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Ultra high-rate deposition of photocatalytic TiO2 films by reactive magnetron sputtering with unipolar pulsing and plasma emission control systems

: Takasawa, N.; Ohno, S.; Sato, D.; Song, P.K.; Yoshikawa, M.; Suzuki, K.; Frach, P.; Shigesato, Y.

Puetz, J. ; Leibniz-Institut für Neue Materialien gGmbH -INM-, Saarbrücken:
Advanced coatings on glass & plastics for large-area or high-volume products : Proceedings of the 5th International Conference on Coatings on Glass, ICCG 5, July 4 - 8, 2004, Congress Hall, Saarbruecken, Germany
Saarbrücken: INM, 2004
International Conference on Coatings on Glass (ICCG) <5, 2004, Saarbrücken>
Conference Paper
Fraunhofer FEP ()
titanium oxide; photocatalyse; reactive sputtering; unipolar pulsing; plasma control units (PCU); plasma emission monitor; high deposition rate

Titanium dioxide (TiO2) has been well-known as a photocatalyst, which has been synthesized mainly by sol-gel wet processes. With the comparison of the conventional wet processes, sputter depositions should be one of the most promising techniques for the window-size uniform coatings with high packing density and strong adhesion. Furthermore, high deposition rate could be excepted for the reactive sputtering processes using unipolar pulsing technique and plasma control units (PCU) with the feed back system of plasma emission intensity. These techniques enable us to operate the arc free and reliable plasma process in the "transition region".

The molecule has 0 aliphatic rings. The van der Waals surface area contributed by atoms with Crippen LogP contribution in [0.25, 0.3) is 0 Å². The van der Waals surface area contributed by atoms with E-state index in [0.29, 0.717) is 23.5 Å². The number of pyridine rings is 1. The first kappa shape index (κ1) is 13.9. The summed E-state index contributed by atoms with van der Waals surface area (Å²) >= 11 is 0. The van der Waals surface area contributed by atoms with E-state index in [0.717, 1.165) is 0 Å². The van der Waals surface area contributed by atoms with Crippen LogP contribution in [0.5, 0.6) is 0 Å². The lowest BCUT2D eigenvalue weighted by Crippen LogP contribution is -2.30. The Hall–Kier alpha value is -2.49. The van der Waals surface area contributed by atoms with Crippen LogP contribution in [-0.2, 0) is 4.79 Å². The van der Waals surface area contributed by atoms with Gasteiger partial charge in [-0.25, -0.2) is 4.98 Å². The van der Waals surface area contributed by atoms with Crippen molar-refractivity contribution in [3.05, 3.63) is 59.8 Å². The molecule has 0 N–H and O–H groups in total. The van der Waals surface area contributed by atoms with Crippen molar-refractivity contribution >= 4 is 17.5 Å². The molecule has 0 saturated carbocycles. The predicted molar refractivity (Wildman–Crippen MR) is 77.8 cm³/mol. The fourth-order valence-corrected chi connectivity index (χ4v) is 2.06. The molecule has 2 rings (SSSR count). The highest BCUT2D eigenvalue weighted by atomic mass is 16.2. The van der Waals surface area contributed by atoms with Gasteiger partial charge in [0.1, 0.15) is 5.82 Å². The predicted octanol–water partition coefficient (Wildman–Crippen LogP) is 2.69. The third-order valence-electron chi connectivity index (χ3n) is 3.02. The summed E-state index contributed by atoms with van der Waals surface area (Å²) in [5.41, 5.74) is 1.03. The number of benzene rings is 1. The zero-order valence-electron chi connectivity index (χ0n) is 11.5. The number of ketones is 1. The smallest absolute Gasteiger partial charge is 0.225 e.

In this study, TiO2 films with the thickness of about 500nm were deposited on unheated non-alkali glass substrates by reactive magnetron sputtering using one Ti metal target with unipolar pulsed powering and PCU. In order to keep the very high deposition rate, the depositions were carried out in the "transition region". Stable deposition was successfully carried out in the whole transition region at total gas pressure of 3.0 Pa. All the as-deposited films deposited in the "transition region" showed amorphous structure, which performed very low photocatalitic activity. On the other hand, the films deposited in the "oxide mode" performed clear photocatalytic activities in spite of that the films still showed amorphous structure. In this case, however, the deposition rate was very small of 8nm/min because the oxidized Ti surface have a very small sputtering yield. After the post-annealing in air at higher than 300?, all the films deposited in the "transition region" crystallized to anatase polycrystalline structure. They performed both photo-induced decomposition of acetaldehyde and photo-induced hydrophilicity under UV light illumination (black light, 0.4mW/cm2). The highest deposition rate in this study to deposit the photocatalytic TiO2 films in the transition region was 90nm/min, which was over twenty times higher than that for conventional sputter deposition processes.